Monday, August 29

[Just try to see in the dark]

Stop reading here if you plan to see The Brothers Grimm.

"I was the perfect guy to do 'Harry Potter.' I remember leaving the meeting, getting in my car, and driving for about two hours along Mulholland Drive just so angry. I mean, Chris Columbus' versions are terrible. Just dull. Pedestrian…. I saw 'War of the Worlds' and I thought, Steven Spielberg is a man who makes brilliant scenes but can't make a movie anymore."

— Terry Gilliam, in Entertainment Weekly

No offense, Terry, but to talk such a big game and then to slap something like Grimm up on the screen completely takes the wind out of your incredulity. Because, while it has its little moments of sadistic and comedic near-brilliance, Grimm is a mess. I've seen the phrase "lost in the woods" used by critics and I can't argue. It starts out promisingly enough (though I did note with surprise the unusually abrupt opening sequence) but loses its focus due to a smattering of unrelated sight gags and annoying-as-fuck French people with cartoony accents and bewildering behavior. And, let's face it, some of the special effects were just embarrassing. The horse-kneeling-in-slow-motion part seemed especially badly edited, but I'm nitpicking. (I read something about budget cuts, so I suppose dated effects can be forgiven, but it doesn't make them any less cringeworthy.)

What saves this film slightly is what saves almost all films I desperately want to like but can't: the sets. From the muddy confines of the castle at Marbaden to the enchanted forest dressed in its palette of grey and greyer, there was plenty to look at on screen even if what was actually happening made no sense or made me hide my face in my hands and peek through my fingers in embarrassment.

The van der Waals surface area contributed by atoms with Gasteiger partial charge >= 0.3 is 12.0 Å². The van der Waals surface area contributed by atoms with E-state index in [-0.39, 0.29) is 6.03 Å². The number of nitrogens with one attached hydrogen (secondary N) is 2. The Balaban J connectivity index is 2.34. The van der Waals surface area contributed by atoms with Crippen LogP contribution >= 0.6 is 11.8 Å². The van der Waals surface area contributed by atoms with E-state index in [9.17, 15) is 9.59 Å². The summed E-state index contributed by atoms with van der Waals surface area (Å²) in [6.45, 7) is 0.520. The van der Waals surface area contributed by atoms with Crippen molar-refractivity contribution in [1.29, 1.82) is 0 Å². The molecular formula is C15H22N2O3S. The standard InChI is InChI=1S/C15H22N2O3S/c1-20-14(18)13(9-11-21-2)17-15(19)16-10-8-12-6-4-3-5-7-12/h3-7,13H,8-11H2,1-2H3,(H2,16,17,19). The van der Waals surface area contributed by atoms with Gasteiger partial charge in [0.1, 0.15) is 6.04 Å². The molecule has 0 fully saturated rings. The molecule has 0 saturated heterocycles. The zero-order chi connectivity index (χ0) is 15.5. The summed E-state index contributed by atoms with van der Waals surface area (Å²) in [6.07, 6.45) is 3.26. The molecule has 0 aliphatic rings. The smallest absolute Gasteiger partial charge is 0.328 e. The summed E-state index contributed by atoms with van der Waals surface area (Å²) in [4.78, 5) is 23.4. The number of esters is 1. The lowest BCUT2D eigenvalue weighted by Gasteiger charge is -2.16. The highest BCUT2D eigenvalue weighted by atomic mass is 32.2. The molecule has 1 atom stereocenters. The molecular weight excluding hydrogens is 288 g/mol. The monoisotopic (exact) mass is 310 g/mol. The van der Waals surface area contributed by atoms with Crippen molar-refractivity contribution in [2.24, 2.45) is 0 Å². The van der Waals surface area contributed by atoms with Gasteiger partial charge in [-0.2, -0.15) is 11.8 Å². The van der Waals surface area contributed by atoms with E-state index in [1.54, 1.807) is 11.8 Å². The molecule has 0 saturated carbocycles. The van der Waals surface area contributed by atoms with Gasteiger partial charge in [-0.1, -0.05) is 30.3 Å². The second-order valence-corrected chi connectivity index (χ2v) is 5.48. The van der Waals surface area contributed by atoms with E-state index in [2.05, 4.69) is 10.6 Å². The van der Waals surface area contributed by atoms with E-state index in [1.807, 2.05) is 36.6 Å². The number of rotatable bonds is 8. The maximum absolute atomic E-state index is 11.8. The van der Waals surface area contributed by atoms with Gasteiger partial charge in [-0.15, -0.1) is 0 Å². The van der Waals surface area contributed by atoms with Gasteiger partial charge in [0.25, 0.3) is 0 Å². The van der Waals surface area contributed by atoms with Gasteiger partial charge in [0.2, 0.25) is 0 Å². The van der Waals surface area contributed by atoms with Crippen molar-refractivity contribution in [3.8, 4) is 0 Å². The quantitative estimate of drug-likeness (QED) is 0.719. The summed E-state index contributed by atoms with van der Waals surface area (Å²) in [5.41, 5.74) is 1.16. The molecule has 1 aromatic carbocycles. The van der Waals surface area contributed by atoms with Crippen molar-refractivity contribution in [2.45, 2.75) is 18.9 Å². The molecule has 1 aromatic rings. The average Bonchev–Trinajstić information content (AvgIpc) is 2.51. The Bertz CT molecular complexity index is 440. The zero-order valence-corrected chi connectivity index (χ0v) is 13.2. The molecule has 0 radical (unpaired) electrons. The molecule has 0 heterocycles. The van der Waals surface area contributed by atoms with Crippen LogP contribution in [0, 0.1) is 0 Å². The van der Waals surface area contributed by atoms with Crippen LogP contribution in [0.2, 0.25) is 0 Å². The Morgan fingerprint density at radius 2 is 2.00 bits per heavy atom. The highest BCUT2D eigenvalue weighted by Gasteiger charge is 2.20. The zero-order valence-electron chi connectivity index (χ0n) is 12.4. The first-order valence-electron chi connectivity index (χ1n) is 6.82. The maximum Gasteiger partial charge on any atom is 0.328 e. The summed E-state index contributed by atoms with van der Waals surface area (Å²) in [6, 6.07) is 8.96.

I think's Jürgen Fauth sums it up best: "It pains me to write this, but The Brothers Grimm amounts to a third class theme park ride, much too dark for children, too familiar for adults, and too lame for either."

Katrina keeps on coming. The Weather Channel gets new footage from New Orleans every now and again. Most of it is of high rise offices with windows busted out, their metal blinds twisting violently in the wind. The Superdome has incurred a hole or two in the roof, but so far the people inside are still safe. The roads are covered in water. But some people are still standing outside, I guess to see what's going on.

Here it's overcast, muggy, and wet. We had planned to take to Tunica for a few hours, just to see what was there (we've never been), but the hurricane has shoved Louisiana and Mississippi residents north, and a news report yesterday said Tunica's hotels were filling up fast. So it's likely to be crowded with stressed-out people in pajamas, their heads filled with a peculiar combination of relief and dread. Can't say it would be smart to go, but it sure might be interesting.


Blogger Colby said...

I'm pretty convinced Gilliam has just about fallen off his rocker. I mean, did you see Lost in La Mancha? Divine Providence ensured that movie wasn't made and inflicted upon all of us.

Tue Aug 30, 12:27:00 AM  

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